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The evening before John’s weekly therapy session, he and Sherlock chase down a murderer, Sherlock grabbing him by the back of his coat and flinging him against the grimy brickwork, John jabbing his gun between his ribs, holding him there until Lestrade and company can catch up and haul him off.

The next day John is still so flushed with success he feels like he could pack it in with his therapist and call it a day.

But he knows Harry will find out somehow—she always does—and he doesn’t fancy being yelled at on the phone by a drunk sister for an hour and a half. And besides, he’s had up days before. They don’t typically last.

Sherlock is reading the morning paper when he comes down, a pile of toast sitting ignored at his elbow. “Don’t turn off your phone,” he says without looking up.

“What?” John pulls on his coat, easing his left arm into the sleeve.

“Your phone. Don’t turn it off like you usually do when you see your therapist. I might need you.”

John doesn’t bother to ask him how he knows where he’s going, just shakes his head and laughs, heading down the front steps.

“I mean it,” Sherlock calls after him.

 

Dr. Richards’ eyes widen when he walks into her office.

“John,” she says, the way you might talk to someone who is perched precariously on a log above a river, “Where’s your cane?”

John looks down at his feet. “Oh,” he says, trying to sound more surprised than he actually is. “I suppose I must have left it at home.”

Dr. Richards motions to the chair across from her. “Why don’t you sit down?” He can tell by her tone that she hadn’t been expecting this as even the remotest possibility. By the time he sits down she’s already scribbling on her notepad, like she’s afraid there might be a ban in the next ten seconds. He waits for her to look up. The blinds are open, letting in the grey morning light, dust motes dancing across the office.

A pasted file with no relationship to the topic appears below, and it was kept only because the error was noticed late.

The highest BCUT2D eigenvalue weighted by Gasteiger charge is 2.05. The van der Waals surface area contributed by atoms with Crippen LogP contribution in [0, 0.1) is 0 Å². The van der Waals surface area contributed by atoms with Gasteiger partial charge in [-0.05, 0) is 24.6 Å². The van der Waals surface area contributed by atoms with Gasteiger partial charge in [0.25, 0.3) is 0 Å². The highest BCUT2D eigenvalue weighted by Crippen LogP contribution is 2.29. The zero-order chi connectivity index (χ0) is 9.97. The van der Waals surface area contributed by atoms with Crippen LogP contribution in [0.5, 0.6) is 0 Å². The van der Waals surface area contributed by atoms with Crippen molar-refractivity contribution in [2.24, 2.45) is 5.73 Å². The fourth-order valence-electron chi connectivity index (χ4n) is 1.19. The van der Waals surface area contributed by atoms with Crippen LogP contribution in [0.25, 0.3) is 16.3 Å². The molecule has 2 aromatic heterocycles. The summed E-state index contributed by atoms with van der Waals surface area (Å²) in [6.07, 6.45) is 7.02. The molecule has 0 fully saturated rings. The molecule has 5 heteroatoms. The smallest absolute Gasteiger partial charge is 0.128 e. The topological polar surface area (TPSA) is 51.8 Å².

“So, John. How have you been?” She nods toward his leg. “Did something happen in the last week?”

“I’ve moved in with someone. That is—,” he amends when he realizes how that sounds, “I’ve found a flatmate.”

“Is that right?” Dr. Richards makes another couple of notes. “What is he or she like?”

“He is—.” John tries to think of an adjective to describe Sherlock. “Well, he’s quite—.” He tries nouns and comes up fairly short there as well. “He’s a detective.”

“A detective?” More scribbling. “He’s with the police?”

“No, ah. A private detective.” Consulting detective, corrects a voice in his head that sounds a great deal like Sherlock’s. But then he’d have to explain to Dr. Richards what a consulting detective is, and how his flatmate is the only one in the world.

“Is he any good?” Dr. Richards asks.

John lets out a snort of laughter before he can help himself. Dr. Richards looks at him like she’s seriously beginning to worry for his mental state. More so than usual, of course, as she’s his therapist and paid to worry about his mental state.

“Er, yes,” John says. “He’s quite good.”

“Have you spoken to your sister about him?”

John frowns. “With Harry? Why would I do that?”

Dr. Richards taps her pen. “Well, you did say a few sessions ago that you and she recently had an argument about your sexuality.”

“Oh,” John says. “Right.” It was one of the many arguments they’d had since he’d come home, on a night when she had been even less sober than usual. Harry had gone on and on about how it runs in families and could that possibly be the reason he can’t find a girlfriend—he doesn’t want one?

John realizes what Dr. Richards means by bringing it up. “That’s—we’re not—. I didn’t move in with Sherlock like that.” He wonders if he’s going to spend the rest of his life attempting to convince people he isn’t Sherlock Holmes’s boyfriend.

And he wonders if he should worry that Sherlock has slotted so easily into thoughts of ‘the rest of his life’.

“’Sherlock’?” Dr. Richards repeats. “Unusual name. It sounds rather familiar.”

“He has a website. Not that kind of website,” John heads off, closing his eyes briefly. “It’s science—‘the science of deduction’, something like that.”

“I’ll have to look it up.” Dr. Richards scribbles it down next to her notes. “What’s Sherlock like, then?”